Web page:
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  • ...Another example of Skydeck technology at work is an innovative mass-transit bus tracking system developed by a professor and his graduate students in the College of Engineering. Via Analytics’ first paying customer was an international one — the Spanish city of San Sebastian — with follow-on deals in Hong Kong and Los Angeles. “We’re grateful to Skydeck for giving us a roof over our heads, but even better is the lack of walls inside,” says company CEO Dylan Saloner. “Interacting with the other teams here, and feeding off their energy, is just as important to us as the office space.”

    UC Berkeley News Center
  • A new state law requires Bay Area companies with 50 or more employees to offer commuter benefits to workers, a perk that some companies have provided on their own for years. The law, which may be the first of its kind in the nation, compels both private industry and public employers, with the threat of penalties, to help ease traffic and reduce greenhouse gases.

    Santa Rosa Press Democrat
  • ...A plan to speed up work on reducing global warming gases from the region's businesses, industries and residents was adopted Wednesday by the Bay Area Air Quality Management District Board. Under one of the 10 measures, the district will review its industrial and business pollution rules to decide if changes are needed to cut down on carbon dioxide, methane and other greenhouse gases.

    Contra Costa Times
  • ...According to a recent report from Caltrans, 42,000 of the 50,000 miles of California highways, or 84 percent, are in good operating condition. That's a jump from 75 percent three years ago and means 4,500 more miles of smooth roads than in 2011...But state and local traffic officials caution that the news is mixed. A $3.9 billion infusion of cash over the past several years for paving is almost used up, and streets in many cities like San Jose and Oakland are in deplorable condition.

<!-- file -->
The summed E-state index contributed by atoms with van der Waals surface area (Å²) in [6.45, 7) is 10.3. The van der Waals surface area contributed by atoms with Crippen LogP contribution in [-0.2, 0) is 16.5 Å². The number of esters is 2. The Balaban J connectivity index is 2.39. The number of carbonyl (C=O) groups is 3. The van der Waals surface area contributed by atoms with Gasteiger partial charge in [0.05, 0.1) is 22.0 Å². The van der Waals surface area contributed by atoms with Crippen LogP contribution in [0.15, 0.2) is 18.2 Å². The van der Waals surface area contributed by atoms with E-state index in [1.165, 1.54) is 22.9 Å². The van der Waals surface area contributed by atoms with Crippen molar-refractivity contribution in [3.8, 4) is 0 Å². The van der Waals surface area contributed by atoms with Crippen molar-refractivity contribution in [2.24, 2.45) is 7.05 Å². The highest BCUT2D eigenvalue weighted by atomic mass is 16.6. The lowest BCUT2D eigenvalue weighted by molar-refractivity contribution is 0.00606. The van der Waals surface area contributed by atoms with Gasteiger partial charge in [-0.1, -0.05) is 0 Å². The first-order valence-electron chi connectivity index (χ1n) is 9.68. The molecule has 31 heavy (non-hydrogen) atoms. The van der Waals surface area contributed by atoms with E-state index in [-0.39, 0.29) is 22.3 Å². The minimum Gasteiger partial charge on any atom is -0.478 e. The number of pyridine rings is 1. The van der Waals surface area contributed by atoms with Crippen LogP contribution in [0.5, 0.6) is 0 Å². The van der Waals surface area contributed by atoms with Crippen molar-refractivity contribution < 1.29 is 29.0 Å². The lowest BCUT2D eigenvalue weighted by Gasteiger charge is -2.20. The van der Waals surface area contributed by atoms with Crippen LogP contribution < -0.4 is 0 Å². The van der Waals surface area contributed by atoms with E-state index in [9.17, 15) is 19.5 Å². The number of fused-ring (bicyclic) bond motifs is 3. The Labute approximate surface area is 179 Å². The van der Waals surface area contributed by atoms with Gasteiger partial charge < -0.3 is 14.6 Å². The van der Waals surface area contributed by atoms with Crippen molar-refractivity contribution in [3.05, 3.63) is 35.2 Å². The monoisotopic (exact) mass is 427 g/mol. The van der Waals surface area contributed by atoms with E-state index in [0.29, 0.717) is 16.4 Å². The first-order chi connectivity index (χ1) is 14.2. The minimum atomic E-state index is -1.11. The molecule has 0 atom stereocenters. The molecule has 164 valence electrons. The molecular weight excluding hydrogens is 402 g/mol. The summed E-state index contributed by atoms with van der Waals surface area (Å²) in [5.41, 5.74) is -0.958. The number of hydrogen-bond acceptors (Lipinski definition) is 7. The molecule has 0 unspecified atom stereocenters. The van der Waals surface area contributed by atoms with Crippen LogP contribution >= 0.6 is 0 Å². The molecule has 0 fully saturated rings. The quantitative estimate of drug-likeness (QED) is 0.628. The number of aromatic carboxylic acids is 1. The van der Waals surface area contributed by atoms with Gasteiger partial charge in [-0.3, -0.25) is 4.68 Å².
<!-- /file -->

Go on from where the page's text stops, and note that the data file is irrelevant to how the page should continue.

Mercury News
  • One of the most oversold problems of everyday life in San Francisco is getting the realistic treatment it needs. Company shuttle buses, demonized by housing activists looking for a handy target, will operate under a pilot program that controls their impacts. It's a sensible plan to limit a modest problem blown out of proportion. To its credit, the Board of Supervisors approved the rules for an 18-month trial.

    SF Chronicle
  • Ratings of 34 child safety seats in frontal-impact crash tests, announced on Thursday by Consumer Reports, awarded the top ranking of Best to just 13 of the seats. A new testing procedure, said by the magazine to represent an investment of more than a half-million dollars and over two years of work, was developed to evaluate the crash protection provided by child seats. The results are intended to equip parents with the information needed to compare the safety level of seats, in this case those designed for infants.

    New York Times
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    National efforts in the last decade to clear the air of dangerous particulate matter have been so successful that most urban areas have already attained the next benchmark, according to new research by Rice University.

    Science Daily
  • What makes cities in India and China so frustrating to drive in -- heavy traffic, aggressive driving style, few freeways -- makes them ideal for saving fuel with hybrid vehicles, according to new research from the Lawrence Berkeley national Laboratory. In a pair of studies using real-world driving conditions, they found that hybrid cars are significantly more fuel-efficient in India and China than they are in the United States.

    Science Daily
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    Doubts about the High Speed Rail Authority’s ability to fund its estimated $68 billion program dominated last week’s Senate Transportation and Housing Committee hearing (see the background report in this PDF). Committee Chair Senator Mark DeSaulnier (D-Concord) said he was “somewhat skeptical” about the Authority’s 2014 Draft Business Plan and questioned CAHSRA CEO Jeff Morales on the authority’s reliance on uncertain funding sources. “You couldn’t get a [small business loan] based on what we’re assuming here,” DeSaulnier told Morales, referring to the high cost estimates and funding prospects in the Business Plan.

    Streetsblog LA
  • ...We're driving less. Adjusted for population growth, the number of vehicle miles driven per year has dropped 8.9 percent since peaking in 2005...But a new study co-led by myself; Evelyn Blumenberg from the University of California, Los Angeles; and Casey Dawkins from the University of Maryland suggests there is at least one group that may need help to drive more, not less: low-income residents of high-poverty neighborhoods.

    Atlantic Cities